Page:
One of Ventura County’s most prominent politicians, former Dist. Atty. Michael Bradbury, walked into the Ojai police station Thursday, frustrated after days of living out of his car and monitoring the shifting Thomas fire.
Bradbury, wearing aviator glasses as he leaned on his cane, said he had fled to the Ventura County Fairgrounds earlier this week with about half of his horses — he sits on the fairgrounds board, after all — but wanted to return to his ranch in Ojai. The retired D.A., who held the position for more than two decades, just didn’t know where the fire was or whether the threat was still real.
City Manager Steve McClary sympathized with Bradbury’s frustration. “The problem with giving specifics of the fire: It could change in five minutes,” McClary said.
Bradbury said he understood, but later asked to speak to Police Chief James Fryhoff. The former D.A. asked the chief how the deputies were faring and pressed for details about when he may return.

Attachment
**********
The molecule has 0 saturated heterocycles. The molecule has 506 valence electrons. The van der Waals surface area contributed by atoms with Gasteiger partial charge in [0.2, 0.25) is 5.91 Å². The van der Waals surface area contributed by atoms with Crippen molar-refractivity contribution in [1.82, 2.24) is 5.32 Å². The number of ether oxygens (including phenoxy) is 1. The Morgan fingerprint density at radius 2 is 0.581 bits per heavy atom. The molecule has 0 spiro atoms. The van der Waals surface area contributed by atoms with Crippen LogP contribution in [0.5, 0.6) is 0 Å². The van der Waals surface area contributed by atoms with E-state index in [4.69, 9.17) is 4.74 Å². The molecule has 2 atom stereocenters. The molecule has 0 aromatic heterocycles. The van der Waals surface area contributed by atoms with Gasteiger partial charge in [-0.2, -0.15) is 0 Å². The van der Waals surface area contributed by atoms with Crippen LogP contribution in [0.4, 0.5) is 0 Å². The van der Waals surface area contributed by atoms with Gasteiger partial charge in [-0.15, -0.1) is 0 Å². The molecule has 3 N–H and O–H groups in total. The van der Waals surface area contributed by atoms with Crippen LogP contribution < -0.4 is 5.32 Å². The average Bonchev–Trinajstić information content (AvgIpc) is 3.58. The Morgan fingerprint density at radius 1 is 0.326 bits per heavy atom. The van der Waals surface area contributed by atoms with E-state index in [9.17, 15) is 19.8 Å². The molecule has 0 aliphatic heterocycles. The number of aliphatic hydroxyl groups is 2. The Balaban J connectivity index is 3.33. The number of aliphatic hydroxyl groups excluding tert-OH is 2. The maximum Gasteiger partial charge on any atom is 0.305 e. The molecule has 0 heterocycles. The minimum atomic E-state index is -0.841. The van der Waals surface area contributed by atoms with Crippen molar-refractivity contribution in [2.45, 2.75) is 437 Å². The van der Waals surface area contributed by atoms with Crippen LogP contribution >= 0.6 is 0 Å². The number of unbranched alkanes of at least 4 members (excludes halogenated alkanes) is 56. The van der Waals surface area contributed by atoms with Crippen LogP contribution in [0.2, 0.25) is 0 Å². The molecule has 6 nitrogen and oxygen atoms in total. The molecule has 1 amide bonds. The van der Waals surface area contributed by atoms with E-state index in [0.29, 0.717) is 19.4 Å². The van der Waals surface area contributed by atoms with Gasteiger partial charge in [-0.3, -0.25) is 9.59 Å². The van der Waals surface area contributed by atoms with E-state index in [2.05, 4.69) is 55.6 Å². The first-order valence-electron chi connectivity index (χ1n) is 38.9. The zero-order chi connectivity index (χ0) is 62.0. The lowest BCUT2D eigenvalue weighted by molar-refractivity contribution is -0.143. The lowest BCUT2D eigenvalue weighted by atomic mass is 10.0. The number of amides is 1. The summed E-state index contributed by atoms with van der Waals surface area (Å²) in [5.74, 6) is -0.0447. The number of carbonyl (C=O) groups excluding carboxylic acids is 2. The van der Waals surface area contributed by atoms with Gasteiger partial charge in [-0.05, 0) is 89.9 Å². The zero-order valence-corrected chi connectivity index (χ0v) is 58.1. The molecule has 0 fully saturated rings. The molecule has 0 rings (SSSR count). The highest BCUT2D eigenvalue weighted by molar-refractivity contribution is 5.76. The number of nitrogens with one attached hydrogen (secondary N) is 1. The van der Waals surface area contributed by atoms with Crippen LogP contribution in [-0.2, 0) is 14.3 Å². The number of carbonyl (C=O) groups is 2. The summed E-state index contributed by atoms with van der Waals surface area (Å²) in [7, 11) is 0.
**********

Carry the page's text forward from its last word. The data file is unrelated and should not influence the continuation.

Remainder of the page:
“I would give it at least another day,” Fryhoff told Bradbury.
The city of Ojai has been largely spared structural damage from the fire, but some homes along Highway 33 north of the city limit have been leveled.
On Thursday, the sky south of Ojai was relatively clear and blue. To the north, where fire burned Wednesday night along the mountain ridge, the sky was gray and smoky.
Some at the city’s evacuation shelter at Nordhoff High School were growing restless as the days dragged on. Fryhoff acknowledged the cabin fever. But, he cautioned, the lull in the firefight Thursday morning — when some residents who had been evacuated had returned to their homes to see blackened hillsides but less damage than they feared — did not mean the coast was clear. Thursday night and Friday could bring more treacherous conditions.
“We’re all waiting for a wind event that we’re told is going to come,” Fryhoff said. “If we do get that, the fire could be unpredictable.”
Mandatory evacuation orders remain in effect for those north of Grand Avenue, and some sheriff’s deputies drove through the hilly neighborhood on Thursday, urging residents to heed the order despite the apparent calm.
“Hang back. We mean it,” Fryhoff said.
McClary said that once the risk abates, residents in the Ojai Valley will be told when they can return.